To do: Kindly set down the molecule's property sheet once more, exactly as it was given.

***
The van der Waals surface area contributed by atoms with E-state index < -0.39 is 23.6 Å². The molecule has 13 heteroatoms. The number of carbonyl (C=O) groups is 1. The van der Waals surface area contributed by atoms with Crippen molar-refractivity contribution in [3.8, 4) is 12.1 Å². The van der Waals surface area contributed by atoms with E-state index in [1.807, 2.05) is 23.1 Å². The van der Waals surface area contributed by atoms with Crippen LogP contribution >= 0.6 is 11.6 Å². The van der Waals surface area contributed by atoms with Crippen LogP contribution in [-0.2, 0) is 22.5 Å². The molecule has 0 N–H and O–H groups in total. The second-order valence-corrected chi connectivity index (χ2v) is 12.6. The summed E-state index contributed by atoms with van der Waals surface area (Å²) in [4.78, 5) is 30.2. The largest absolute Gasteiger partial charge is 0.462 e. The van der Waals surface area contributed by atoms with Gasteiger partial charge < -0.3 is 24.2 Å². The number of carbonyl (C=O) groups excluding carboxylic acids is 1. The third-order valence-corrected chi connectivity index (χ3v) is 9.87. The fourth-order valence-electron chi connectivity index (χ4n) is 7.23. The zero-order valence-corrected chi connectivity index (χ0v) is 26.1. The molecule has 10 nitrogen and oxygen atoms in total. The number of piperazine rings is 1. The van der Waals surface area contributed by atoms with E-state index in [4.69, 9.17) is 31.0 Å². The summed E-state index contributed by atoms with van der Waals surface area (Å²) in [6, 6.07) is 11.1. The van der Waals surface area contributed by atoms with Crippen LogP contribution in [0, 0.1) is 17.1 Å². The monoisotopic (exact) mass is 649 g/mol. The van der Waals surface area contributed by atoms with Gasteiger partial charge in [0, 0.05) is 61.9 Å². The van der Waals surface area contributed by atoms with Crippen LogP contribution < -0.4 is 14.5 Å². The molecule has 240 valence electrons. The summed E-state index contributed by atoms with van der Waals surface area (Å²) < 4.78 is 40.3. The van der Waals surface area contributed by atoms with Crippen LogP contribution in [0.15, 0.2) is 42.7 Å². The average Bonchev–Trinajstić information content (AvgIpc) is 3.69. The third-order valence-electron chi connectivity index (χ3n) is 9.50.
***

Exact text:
The van der Waals surface area contributed by atoms with E-state index < -0.39 is 23.6 Å². The molecule has 13 heteroatoms. The number of carbonyl (C=O) groups is 1. The van der Waals surface area contributed by atoms with Crippen molar-refractivity contribution in [3.8, 4) is 12.1 Å². The van der Waals surface area contributed by atoms with E-state index in [1.807, 2.05) is 23.1 Å². The van der Waals surface area contributed by atoms with Crippen LogP contribution >= 0.6 is 11.6 Å². The van der Waals surface area contributed by atoms with Crippen LogP contribution in [-0.2, 0) is 22.5 Å². The molecule has 0 N–H and O–H groups in total. The second-order valence-corrected chi connectivity index (χ2v) is 12.6. The summed E-state index contributed by atoms with van der Waals surface area (Å²) in [4.78, 5) is 30.2. The largest absolute Gasteiger partial charge is 0.462 e. The van der Waals surface area contributed by atoms with Gasteiger partial charge < -0.3 is 24.2 Å². The number of carbonyl (C=O) groups excluding carboxylic acids is 1. The third-order valence-corrected chi connectivity index (χ3v) is 9.87. The fourth-order valence-electron chi connectivity index (χ4n) is 7.23. The zero-order valence-corrected chi connectivity index (χ0v) is 26.1. The molecule has 10 nitrogen and oxygen atoms in total. The number of piperazine rings is 1. The van der Waals surface area contributed by atoms with E-state index in [4.69, 9.17) is 31.0 Å². The summed E-state index contributed by atoms with van der Waals surface area (Å²) in [6, 6.07) is 11.1. The van der Waals surface area contributed by atoms with Crippen LogP contribution in [0, 0.1) is 17.1 Å². The monoisotopic (exact) mass is 649 g/mol. The van der Waals surface area contributed by atoms with Gasteiger partial charge in [0, 0.05) is 61.9 Å². The van der Waals surface area contributed by atoms with Crippen LogP contribution < -0.4 is 14.5 Å². The molecule has 240 valence electrons. The summed E-state index contributed by atoms with van der Waals surface area (Å²) < 4.78 is 40.3. The van der Waals surface area contributed by atoms with Crippen LogP contribution in [0.15, 0.2) is 42.7 Å². The average Bonchev–Trinajstić information content (AvgIpc) is 3.69. The third-order valence-electron chi connectivity index (χ3n) is 9.50.